Polyanya

  • Joined Mar 2015
  • Shetland
    • The Creative Croft
    • Facebook
Re: Too fine a fleece for my drum carder?
« Reply #11 on: January 27, 2020, 01:59:38 pm »
I'm rather late to this post but I work with my shetland sheep's fleece all the time and use a drum carder with 72 tpi also use a 48 tpi. I use Louet hand combs which are specifically for fine fleece. I don't have many issues with the carded fleece except having to put up with my husbands hand shearing methods of short second cuts (which leads to hundreds or neps  ::))
My process is to skirt the fleece and generally work with the superfine front half only using the back half if it doesn't feel like a brillo pad (black fleece can be very prone to this) and only using fleece thats longer than 2" because I find anything less a real pain.
I'll then soak it in hand hot water with copious amounts of Bio D washing up liquid (bearing in mind Shetland fleece has less lanolin than many other breeds) - no agitation and empty sink before the water cools. Usually I'm dyeing the wool so I'll only rinse once with similar temp fresh water.
I use the lakeland plastics mesh laundry bags and find I can get a whole fleece in two of the pillow case sized laundry bags BEFORE I soak in hot water.
Then its easy to lift each bag full of wet fleece and dump into the washing machine for a short spin. After that I have two drying racks and I fluff out the fleece to help with drying and turn frequently.
Before carding on the drum (and I use the licker) I'll open up small amounts of dry fleece and card away. I'll usually put it through the carder 2 to 3 times and when spinning, something that helps to tame the wool,  spray a little water/washing up liquid solution or conditioner,  on the pre-drafted length or rollag or however you spin.

You've probably got your fleece all sorted out by now Anke- but I just wanted to share my process of working with shetland fleece. What have you made with it?
In the depths of winter, I found there was in me an invincible summer - Camus

www.thecreativecroft.co.uk

SallyintNorth

  • Joined Feb 2011
  • Cornwall
  • Rarely short of an opinion but I mean well
Re: Too fine a fleece for my drum carder?
« Reply #12 on: January 27, 2020, 04:59:48 pm »
The short cuts are easiest to remove the instant the fleece is off the sheep.

Take the fleece, throw it down outside down (so cut side uppermost) and you should be able to see and wipe away most of the second cuts :)

Once you start handling it, and definitely once it's washed, you have very little chance of finding and removing them.

Another option is to learn to shear the sheep yourself, of course ;)
Don't listen to the money men - they know the price of everything and the value of nothing

Live in a cohousing community with small farm for our own use.  Dairy cow, beef cattle, pigs, sheep for meat and fleece, ducks and hens for eggs, veg and fruit growing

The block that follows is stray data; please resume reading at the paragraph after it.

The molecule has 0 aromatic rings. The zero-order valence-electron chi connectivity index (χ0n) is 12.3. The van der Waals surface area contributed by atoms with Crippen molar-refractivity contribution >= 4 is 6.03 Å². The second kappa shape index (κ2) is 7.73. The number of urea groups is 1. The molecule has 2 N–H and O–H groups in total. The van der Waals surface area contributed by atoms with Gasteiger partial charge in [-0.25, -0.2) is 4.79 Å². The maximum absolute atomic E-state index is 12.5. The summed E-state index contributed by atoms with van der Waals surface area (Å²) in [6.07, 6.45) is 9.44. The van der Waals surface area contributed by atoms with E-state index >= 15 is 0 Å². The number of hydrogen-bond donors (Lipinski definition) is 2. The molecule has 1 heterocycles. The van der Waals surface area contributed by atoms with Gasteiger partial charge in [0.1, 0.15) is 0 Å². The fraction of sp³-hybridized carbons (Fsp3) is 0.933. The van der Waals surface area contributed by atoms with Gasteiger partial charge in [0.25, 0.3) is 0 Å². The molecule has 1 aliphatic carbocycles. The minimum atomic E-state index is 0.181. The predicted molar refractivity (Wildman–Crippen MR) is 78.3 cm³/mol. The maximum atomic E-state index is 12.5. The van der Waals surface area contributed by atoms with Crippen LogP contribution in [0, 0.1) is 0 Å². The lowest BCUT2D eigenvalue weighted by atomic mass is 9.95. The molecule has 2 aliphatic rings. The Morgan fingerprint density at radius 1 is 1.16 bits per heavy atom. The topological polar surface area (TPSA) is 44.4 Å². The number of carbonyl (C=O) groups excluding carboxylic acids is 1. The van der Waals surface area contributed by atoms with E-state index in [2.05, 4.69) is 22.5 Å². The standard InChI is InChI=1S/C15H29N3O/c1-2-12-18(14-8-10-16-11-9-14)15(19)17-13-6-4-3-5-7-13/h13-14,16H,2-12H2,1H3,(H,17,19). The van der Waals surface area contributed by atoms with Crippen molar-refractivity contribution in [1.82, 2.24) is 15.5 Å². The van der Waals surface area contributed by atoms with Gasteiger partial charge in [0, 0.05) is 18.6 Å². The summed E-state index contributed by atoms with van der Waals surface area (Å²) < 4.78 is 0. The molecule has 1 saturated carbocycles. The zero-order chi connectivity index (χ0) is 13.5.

Anke

  • Joined Dec 2009
  • St Boswells, Scottish Borders
Re: Too fine a fleece for my drum carder?
« Reply #13 on: January 27, 2020, 05:07:04 pm »
Well I have put the black fleece away for the time being and am currently spinning a lovely white fleece from a 1st shear ewe that also has some Gotland in her. Even though I also have to work round some double cuts from the shearer (but you cannot be too choosey if you want a small flock clipped in late May around here...), but it is manageable.

I am seriously thinking of getting a Gotland tup next year for my Shetland girls, not lambing this spring anyway, as awaiting hip operation.... (hopefully I can still spin after it...)

SallyintNorth

  • Joined Feb 2011
  • Cornwall
  • Rarely short of an opinion but I mean well
Re: Too fine a fleece for my drum carder?
« Reply #14 on: January 28, 2020, 01:48:11 am »
I found I got a lot less second cuts with the electric shearers when I asked the guys to use narrower cutters.  The big wide cutters are fine for a chunky, well-fleshed Texel type, but the curve of the little primitive's bodies make second cuts absolutely inevitable with the wide cutters.  It takes them a little longer per sheep, so I told them to charge me more to compensate.  At that time (four years ago), they charged £1.10 per commercial ewe and £1.25 for my little ones.  We had 230+ adult sheep on the farm, so it would be two guys for one day and one guy for a second day.  They'll not get rich, will they!
Don't listen to the money men - they know the price of everything and the value of nothing

Live in a cohousing community with small farm for our own use.  Dairy cow, beef cattle, pigs, sheep for meat and fleece, ducks and hens for eggs, veg and fruit growing